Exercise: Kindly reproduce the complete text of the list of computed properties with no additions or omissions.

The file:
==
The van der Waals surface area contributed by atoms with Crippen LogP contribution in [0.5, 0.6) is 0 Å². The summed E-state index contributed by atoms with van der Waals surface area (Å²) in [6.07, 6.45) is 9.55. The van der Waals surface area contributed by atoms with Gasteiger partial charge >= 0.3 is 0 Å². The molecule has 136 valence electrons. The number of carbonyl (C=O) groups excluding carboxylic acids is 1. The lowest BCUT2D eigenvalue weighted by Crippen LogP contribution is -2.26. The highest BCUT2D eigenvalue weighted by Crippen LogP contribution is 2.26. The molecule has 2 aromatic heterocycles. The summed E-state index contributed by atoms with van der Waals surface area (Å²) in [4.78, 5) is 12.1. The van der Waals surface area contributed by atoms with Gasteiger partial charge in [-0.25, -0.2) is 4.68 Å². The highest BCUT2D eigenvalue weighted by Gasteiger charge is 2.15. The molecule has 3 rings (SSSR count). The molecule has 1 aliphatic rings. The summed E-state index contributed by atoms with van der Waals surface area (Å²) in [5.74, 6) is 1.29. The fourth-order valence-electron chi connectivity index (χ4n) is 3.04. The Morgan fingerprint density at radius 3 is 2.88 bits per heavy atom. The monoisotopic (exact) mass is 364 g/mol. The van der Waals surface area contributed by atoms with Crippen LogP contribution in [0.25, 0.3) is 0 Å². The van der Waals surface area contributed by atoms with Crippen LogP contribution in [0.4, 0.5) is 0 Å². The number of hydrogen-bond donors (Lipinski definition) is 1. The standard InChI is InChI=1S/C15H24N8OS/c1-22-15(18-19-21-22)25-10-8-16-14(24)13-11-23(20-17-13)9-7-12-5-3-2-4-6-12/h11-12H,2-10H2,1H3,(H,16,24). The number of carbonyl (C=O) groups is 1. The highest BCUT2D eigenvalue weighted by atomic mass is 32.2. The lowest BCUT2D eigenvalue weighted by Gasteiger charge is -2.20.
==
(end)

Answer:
The van der Waals surface area contributed by atoms with Crippen LogP contribution in [0.5, 0.6) is 0 Å². The summed E-state index contributed by atoms with van der Waals surface area (Å²) in [6.07, 6.45) is 9.55. The van der Waals surface area contributed by atoms with Gasteiger partial charge >= 0.3 is 0 Å². The molecule has 136 valence electrons. The number of carbonyl (C=O) groups excluding carboxylic acids is 1. The lowest BCUT2D eigenvalue weighted by Crippen LogP contribution is -2.26. The highest BCUT2D eigenvalue weighted by Crippen LogP contribution is 2.26. The molecule has 2 aromatic heterocycles. The summed E-state index contributed by atoms with van der Waals surface area (Å²) in [4.78, 5) is 12.1. The van der Waals surface area contributed by atoms with Gasteiger partial charge in [-0.25, -0.2) is 4.68 Å². The highest BCUT2D eigenvalue weighted by Gasteiger charge is 2.15. The molecule has 3 rings (SSSR count). The molecule has 1 aliphatic rings. The summed E-state index contributed by atoms with van der Waals surface area (Å²) in [5.74, 6) is 1.29. The fourth-order valence-electron chi connectivity index (χ4n) is 3.04. The Morgan fingerprint density at radius 3 is 2.88 bits per heavy atom. The monoisotopic (exact) mass is 364 g/mol. The van der Waals surface area contributed by atoms with Crippen LogP contribution in [0.25, 0.3) is 0 Å². The van der Waals surface area contributed by atoms with Crippen LogP contribution in [0.4, 0.5) is 0 Å². The number of hydrogen-bond donors (Lipinski definition) is 1. The standard InChI is InChI=1S/C15H24N8OS/c1-22-15(18-19-21-22)25-10-8-16-14(24)13-11-23(20-17-13)9-7-12-5-3-2-4-6-12/h11-12H,2-10H2,1H3,(H,16,24). The number of carbonyl (C=O) groups is 1. The highest BCUT2D eigenvalue weighted by atomic mass is 32.2. The lowest BCUT2D eigenvalue weighted by Gasteiger charge is -2.20.